Now, twenty years on, we can see the adverse consequences of the final second-round result of July 3, 1996, in which Yeltsin beat Zyuganov.
You could say that this moment marked the fall of the Russian political class, symbolized by the infamous incident in which Yeltsin aides were caught carrying Xerox boxes full of cash.
Those efforts to get Yeltsin elected look positively amateur compared to the electoral manipulations we see today. But we can see a direct line between the price paid back then for victory and subsequent developments. Modern Russia’s dishonest elections grew out of the experimentation of the 1990s.
Another way in which Yeltsin’s victory of 1996 ultimately became a Pyrrhic one was that it legitimized the idea that there could be a controlled handover of power in Russia. This was later implemented when Yeltsin passed the “scepter of the nation” to Putin. When you decide that it’s possible to control elections, then you can also impose a leader on the people. In this case Vladimir Putin, the new young leader, was cynically constructed as the opposite image of his predecessor.
Boris Yeltsin was used to guarantee the transfer of power to Putin, someone who seemed at the time like a rational, controllable bureaucrat, a man who wasn’t even a politician. As a result, we profaned political democracy. By attempting authoritarian modernization, we ended up with authoritarian regression.
If the Soviet Union was jokingly referred to as “Upper Volta with rockets,” then modern Russia is better described as “Upper Volta with iPhones.” We no longer have the choice between illiberal democracy and undemocratic liberalism. Nowadays we have neither democracy nor liberalism.
The country now lives with strategic failure and a totally uncertain future. Does anyone—from the armchair politicians in provincial towns to the cynical “wise men” in their Moscow offices—know what will happen to Russia after 2018? The answer is a decisive “no.”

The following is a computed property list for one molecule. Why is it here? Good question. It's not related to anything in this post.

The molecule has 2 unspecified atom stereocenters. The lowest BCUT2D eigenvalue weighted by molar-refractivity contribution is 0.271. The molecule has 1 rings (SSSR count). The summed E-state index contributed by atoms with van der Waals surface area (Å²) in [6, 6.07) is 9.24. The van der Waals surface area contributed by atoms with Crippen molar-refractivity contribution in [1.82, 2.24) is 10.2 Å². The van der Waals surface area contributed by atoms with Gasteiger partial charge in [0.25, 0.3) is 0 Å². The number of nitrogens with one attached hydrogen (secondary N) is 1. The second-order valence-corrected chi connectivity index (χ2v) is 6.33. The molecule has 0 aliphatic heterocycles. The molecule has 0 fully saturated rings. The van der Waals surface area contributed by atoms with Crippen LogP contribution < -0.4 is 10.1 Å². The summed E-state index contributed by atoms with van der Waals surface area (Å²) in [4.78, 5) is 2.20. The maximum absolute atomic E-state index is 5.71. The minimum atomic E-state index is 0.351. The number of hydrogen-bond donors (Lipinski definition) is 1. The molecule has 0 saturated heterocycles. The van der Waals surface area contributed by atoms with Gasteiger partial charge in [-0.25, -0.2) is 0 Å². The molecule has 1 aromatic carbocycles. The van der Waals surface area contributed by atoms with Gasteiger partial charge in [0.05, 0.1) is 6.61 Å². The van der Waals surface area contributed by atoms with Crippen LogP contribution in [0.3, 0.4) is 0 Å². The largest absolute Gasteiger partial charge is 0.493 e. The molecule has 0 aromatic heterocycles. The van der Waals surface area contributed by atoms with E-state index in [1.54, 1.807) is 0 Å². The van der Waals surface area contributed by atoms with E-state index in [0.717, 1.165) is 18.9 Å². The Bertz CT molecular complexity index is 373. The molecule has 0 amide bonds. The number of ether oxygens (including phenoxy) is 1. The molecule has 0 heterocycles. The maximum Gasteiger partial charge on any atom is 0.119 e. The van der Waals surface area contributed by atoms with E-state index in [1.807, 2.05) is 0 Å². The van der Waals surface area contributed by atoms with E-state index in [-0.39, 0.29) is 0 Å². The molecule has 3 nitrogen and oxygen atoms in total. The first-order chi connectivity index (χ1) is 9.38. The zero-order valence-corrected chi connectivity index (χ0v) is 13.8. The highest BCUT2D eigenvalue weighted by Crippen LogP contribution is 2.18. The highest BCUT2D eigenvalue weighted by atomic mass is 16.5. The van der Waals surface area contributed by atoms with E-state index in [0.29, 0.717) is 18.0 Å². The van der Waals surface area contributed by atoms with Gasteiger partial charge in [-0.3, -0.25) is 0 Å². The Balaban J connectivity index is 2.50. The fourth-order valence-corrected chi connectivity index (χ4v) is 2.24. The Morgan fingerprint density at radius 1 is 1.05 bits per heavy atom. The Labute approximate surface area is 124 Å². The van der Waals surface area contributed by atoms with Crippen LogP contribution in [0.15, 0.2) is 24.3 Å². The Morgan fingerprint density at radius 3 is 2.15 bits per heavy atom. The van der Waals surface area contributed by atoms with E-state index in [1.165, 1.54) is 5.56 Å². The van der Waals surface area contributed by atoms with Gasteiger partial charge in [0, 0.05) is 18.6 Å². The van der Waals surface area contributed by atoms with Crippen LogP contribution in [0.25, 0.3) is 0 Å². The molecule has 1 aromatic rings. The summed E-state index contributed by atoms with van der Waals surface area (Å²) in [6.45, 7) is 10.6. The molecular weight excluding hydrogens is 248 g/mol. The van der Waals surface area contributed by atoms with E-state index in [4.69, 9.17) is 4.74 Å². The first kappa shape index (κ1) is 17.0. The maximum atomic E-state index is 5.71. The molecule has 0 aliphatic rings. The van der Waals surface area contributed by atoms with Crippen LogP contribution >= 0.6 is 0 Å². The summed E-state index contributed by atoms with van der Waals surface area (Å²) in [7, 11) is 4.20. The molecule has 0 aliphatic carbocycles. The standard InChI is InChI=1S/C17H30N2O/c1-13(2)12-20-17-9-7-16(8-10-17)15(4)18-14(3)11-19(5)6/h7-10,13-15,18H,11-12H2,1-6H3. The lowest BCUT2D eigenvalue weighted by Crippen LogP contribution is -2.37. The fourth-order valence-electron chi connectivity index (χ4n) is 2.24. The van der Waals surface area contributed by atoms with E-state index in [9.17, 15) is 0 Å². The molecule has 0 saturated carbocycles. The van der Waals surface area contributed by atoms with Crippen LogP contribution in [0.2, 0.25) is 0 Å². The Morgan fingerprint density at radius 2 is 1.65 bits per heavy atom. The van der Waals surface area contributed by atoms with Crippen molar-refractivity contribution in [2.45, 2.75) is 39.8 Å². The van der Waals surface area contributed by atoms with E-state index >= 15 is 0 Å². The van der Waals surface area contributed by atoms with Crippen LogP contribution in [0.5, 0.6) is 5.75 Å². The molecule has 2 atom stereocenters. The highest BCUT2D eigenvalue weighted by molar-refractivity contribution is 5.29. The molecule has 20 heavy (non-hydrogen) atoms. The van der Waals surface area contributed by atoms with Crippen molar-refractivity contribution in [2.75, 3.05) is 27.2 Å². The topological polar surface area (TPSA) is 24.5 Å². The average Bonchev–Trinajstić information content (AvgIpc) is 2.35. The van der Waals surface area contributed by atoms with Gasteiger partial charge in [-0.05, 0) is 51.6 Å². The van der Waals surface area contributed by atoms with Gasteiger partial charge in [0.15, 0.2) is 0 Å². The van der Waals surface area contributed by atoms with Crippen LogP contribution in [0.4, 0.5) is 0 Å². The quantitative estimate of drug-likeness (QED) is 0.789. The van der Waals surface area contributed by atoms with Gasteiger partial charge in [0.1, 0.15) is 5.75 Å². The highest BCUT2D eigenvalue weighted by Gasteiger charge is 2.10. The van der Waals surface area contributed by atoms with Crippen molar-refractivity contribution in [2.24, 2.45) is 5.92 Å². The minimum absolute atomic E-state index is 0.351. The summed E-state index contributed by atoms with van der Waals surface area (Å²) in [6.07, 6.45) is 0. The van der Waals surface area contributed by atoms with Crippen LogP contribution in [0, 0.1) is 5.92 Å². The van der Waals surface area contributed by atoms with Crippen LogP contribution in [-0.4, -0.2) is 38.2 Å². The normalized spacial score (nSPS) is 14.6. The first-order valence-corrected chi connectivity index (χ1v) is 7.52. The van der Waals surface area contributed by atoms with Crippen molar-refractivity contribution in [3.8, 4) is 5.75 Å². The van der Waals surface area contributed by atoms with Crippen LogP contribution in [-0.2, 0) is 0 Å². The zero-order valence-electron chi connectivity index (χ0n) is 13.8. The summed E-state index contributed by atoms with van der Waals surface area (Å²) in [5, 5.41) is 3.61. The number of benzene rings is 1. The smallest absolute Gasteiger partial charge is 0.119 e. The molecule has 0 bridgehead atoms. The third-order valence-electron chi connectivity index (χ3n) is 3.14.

In a free country, elections become a large sociological investigation of the state of society. In last year’s election in Poland, for example, the results revealed a political split in the population between supporters of liberalism and conservatism. The losing president just lost his appeal and the people were hungry for change.
But elections in an unfree environment—the kind that take place in Russia today—tell us nothing about our society except that it’s apathetic and doesn’t believe the ballot box will change who is in power.
Russian society is not hungry for knowledge about itself. The only demand is to construct a society where the post-Crimea majority dominates public discourse. That also means that the ruling regime acts blindly and one day it could easily lose sight of what the Russian people are thinking.
And if we don’t really know the society in which we live, that is a delayed consequence of the political degradation that occurred in Russia in 1996.
This article originally appeared in Russian in Gazeta.ru.